On the plus side, Modi has certainly succeeded in igniting a sense of optimism in Bangladesh about bilateral relations. There is clearly a willingness to see the glass as half full through the rose-tinted glasses he left behind as a gift for the 160 million people of Bangladesh. The Bangladeshi side pledged zero tolerance for terrorism and has shown itself to be extremely proactive in this area for the last six and a half years. This is a huge plus for the Indian side. However, the Indian side has yet to deliver on its pledge for zero deaths on the India-Bangladesh border.

The signing of the MoU between the coast guards of the two countries will strengthen joint efforts in curtailing the illegal movement of goods, human trafficking and piracy in the Bay of Bengal. MoUs on the prevention of human trafficking and on the prevention of smuggling and circulation of fake currency notes will further strengthen the existing security cooperation.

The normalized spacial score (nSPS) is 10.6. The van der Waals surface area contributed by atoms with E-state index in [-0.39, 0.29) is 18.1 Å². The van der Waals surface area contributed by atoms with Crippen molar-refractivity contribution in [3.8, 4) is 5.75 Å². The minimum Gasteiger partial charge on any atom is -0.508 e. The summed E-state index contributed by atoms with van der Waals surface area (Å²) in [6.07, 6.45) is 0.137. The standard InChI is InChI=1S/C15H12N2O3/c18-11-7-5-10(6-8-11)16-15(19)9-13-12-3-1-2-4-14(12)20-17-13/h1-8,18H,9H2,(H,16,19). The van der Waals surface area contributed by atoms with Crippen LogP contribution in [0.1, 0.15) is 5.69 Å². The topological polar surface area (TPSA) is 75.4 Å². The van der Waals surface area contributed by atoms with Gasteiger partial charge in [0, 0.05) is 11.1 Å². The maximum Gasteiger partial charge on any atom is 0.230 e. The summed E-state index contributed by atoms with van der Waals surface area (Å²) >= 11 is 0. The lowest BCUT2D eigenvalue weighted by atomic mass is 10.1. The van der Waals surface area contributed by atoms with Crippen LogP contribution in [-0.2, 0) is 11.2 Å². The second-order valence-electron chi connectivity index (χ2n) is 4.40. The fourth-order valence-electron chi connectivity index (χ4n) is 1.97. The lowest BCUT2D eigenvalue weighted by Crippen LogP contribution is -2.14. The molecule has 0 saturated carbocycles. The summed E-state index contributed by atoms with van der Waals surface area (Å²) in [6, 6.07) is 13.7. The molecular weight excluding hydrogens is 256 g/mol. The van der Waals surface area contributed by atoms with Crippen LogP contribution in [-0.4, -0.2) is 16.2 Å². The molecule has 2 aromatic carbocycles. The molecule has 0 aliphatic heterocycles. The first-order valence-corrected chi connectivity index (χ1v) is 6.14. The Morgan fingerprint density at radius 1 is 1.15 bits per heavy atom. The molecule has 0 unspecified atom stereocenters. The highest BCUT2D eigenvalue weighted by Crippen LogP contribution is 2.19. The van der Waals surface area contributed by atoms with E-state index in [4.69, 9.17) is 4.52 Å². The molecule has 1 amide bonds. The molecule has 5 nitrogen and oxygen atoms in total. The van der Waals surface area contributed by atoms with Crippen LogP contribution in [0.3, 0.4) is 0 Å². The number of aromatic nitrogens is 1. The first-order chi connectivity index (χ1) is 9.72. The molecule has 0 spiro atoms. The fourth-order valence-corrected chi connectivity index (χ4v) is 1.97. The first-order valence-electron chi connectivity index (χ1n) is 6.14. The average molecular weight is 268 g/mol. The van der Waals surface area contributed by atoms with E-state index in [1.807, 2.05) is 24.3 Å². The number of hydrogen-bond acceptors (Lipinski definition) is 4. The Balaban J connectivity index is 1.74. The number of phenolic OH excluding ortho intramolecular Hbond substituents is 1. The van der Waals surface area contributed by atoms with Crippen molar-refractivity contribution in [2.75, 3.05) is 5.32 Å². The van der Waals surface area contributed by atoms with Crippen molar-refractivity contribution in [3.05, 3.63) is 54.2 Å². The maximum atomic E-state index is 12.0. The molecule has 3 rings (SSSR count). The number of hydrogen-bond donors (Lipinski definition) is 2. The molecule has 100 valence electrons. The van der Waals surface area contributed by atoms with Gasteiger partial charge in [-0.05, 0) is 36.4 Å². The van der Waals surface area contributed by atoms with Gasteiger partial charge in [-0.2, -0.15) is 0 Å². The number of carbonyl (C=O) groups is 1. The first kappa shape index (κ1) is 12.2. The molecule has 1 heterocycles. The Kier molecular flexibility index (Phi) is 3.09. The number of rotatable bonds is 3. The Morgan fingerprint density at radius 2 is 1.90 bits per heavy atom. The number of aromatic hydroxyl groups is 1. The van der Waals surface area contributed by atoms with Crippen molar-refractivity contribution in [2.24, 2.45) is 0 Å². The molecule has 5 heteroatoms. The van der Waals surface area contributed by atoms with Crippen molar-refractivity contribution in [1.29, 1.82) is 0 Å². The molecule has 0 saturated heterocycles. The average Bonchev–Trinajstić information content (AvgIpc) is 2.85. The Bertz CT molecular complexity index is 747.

The Reliance group’s $3 billion 3,000 MW power plant with an LNG terminal will be the single largest FDI project in Bangladesh, while the Adani group will set up a 1,600 MW coal-fired power plant on the island of Maheshkhali at an investment of $2bn. The Dhaka-Guwahati bus link, extending the Kolkata-Dhaka bus service to Agartala and the decision to set up new Indian and Bangladeshi consulates in Khulna, Sylhet and Guwahati should help the private sector to boost and strengthen economic, cultural and tourism cooperation. Bangladesh will set up two exclusive economic zones, Mongla and Bheramara, for Indian investments.